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Reuben Lindsay Walker

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Reuben Lindsay Walker

Reuben Lindsay Walker

Reuben Lindsay Walker (May 29, 1827 – June 7, 1890) was a Confederate general who served in the artillery during the American Civil War.

Early life

Walker was born in Logan, Virginia, (now West Virginia). He graduated from the Virginia Military Institute (VMI) in 1845. He then became a civil engineer, and later, a farmer in Virginia.

Civil War

When the Civil War began, Walker took command of the Purcell Artillery unit. After seeing action at the First Battle of Bull Run (First Manassas), Walker became the chief of artillery to General A.P. Hill. Lindsay Walker, as he was known, amassed a lengthy combat record, serving in every one of the Army of Northern Virginia's major battles except the Seven Days Battles (he was ill at the time). He commanded artillery of Hill's Light Division during the Battle of Harpers Ferry and the Battle of Antietam in the Maryland Campaign. When Powell Hill was promoted to corps command, Walker became the head of the Third Corps artillery. He commanded the corps' reserve artillery in the Battle of Gettysburg, directly commanding the battalions of Majs. David G. McIntosh and William J. Pegram. He had direct command of all the corps' artillery battalions thereafter, including in the Overland Campaign and the Siege of Petersburg. In all, Walker served in 63 battles and engagements and was never once wounded, despite being a large target at 6'4" tall and despite often serving in very hot fighting. Walker was promoted to brigadier general on February 18, 1865.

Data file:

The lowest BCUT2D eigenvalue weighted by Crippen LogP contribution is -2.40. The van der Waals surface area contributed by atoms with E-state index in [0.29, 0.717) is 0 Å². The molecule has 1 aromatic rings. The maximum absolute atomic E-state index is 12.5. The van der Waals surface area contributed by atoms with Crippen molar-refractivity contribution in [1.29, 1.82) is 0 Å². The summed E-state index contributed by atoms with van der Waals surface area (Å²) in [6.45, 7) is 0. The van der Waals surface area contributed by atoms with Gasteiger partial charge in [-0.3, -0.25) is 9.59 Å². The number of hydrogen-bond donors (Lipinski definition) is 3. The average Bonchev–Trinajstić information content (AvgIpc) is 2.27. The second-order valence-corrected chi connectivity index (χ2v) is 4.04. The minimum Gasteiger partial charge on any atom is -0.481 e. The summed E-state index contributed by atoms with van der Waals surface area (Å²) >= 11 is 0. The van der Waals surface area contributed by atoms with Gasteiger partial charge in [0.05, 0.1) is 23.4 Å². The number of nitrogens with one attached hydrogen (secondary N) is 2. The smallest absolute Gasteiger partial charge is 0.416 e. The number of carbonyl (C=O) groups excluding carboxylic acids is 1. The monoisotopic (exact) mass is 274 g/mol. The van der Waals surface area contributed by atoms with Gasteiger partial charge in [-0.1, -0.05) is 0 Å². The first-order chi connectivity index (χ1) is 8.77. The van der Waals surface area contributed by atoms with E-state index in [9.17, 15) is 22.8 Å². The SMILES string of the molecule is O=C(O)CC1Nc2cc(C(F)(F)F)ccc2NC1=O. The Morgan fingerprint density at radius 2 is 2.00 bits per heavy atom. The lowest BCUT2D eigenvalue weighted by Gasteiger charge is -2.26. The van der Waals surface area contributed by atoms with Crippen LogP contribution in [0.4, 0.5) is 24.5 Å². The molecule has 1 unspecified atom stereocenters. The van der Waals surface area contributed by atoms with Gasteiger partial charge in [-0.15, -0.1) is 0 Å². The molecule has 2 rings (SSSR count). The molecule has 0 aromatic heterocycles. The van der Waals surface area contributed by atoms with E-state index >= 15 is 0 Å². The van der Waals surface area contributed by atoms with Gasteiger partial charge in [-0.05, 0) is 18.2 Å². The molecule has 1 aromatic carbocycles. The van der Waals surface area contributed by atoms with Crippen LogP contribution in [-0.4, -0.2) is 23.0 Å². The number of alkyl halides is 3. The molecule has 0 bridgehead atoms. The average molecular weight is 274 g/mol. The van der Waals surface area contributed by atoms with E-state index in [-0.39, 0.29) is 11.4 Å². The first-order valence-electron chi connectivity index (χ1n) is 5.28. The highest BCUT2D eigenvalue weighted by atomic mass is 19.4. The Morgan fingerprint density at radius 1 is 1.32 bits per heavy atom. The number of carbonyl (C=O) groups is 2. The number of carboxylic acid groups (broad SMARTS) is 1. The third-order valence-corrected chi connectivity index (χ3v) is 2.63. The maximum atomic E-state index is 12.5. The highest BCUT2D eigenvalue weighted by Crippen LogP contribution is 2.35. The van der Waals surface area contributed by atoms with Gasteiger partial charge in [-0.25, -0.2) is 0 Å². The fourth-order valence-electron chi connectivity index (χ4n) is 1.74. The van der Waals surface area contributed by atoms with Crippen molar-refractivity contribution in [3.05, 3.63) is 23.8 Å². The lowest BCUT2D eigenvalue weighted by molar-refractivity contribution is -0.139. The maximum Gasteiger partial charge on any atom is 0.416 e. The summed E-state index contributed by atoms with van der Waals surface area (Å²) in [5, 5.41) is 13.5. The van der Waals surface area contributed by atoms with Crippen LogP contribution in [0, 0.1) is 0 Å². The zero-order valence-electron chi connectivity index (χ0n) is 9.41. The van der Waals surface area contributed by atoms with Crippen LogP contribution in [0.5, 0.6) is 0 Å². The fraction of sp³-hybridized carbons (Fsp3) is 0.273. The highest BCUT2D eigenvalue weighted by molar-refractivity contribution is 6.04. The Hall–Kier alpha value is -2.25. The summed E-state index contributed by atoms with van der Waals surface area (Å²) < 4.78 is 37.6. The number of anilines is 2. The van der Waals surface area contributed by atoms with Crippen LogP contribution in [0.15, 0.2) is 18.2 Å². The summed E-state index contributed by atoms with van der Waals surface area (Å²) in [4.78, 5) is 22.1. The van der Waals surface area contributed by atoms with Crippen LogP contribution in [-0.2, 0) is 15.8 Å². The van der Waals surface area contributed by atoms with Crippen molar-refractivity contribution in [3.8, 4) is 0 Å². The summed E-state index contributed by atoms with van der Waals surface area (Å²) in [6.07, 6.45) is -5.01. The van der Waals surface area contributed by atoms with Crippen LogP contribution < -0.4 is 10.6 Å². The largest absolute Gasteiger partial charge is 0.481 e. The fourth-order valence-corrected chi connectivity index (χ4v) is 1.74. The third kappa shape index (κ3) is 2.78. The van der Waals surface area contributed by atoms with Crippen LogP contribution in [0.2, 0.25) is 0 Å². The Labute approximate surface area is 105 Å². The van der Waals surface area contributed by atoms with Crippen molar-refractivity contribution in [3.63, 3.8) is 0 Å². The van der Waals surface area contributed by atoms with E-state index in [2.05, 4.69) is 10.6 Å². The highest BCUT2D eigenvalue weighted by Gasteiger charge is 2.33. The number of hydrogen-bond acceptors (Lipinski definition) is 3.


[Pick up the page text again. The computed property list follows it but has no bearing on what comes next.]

Postbellum career

After the war, Walker moved to Selma, Alabama, where he headed the Marine & Selma Railroad. He returned to Virginia in 1876 and became an engineer for the Richmond and Alleghany Railroad. As a civil engineer, Walker oversaw the construction of an addition to the Virginia State Penitentiary and the Texas State Capitol building.

Death

Walker died in Fluvanna County, Virginia, and was buried in Richmond's famous Hollywood Cemetery.[1]

Notes

  1. ^ Eicher, p. 550.

References

  • Eicher, John H., and David J. Eicher. Civil War High Commands. Stanford, CA: Stanford University Press, 2001. ISBN 0-8047-3641-3.
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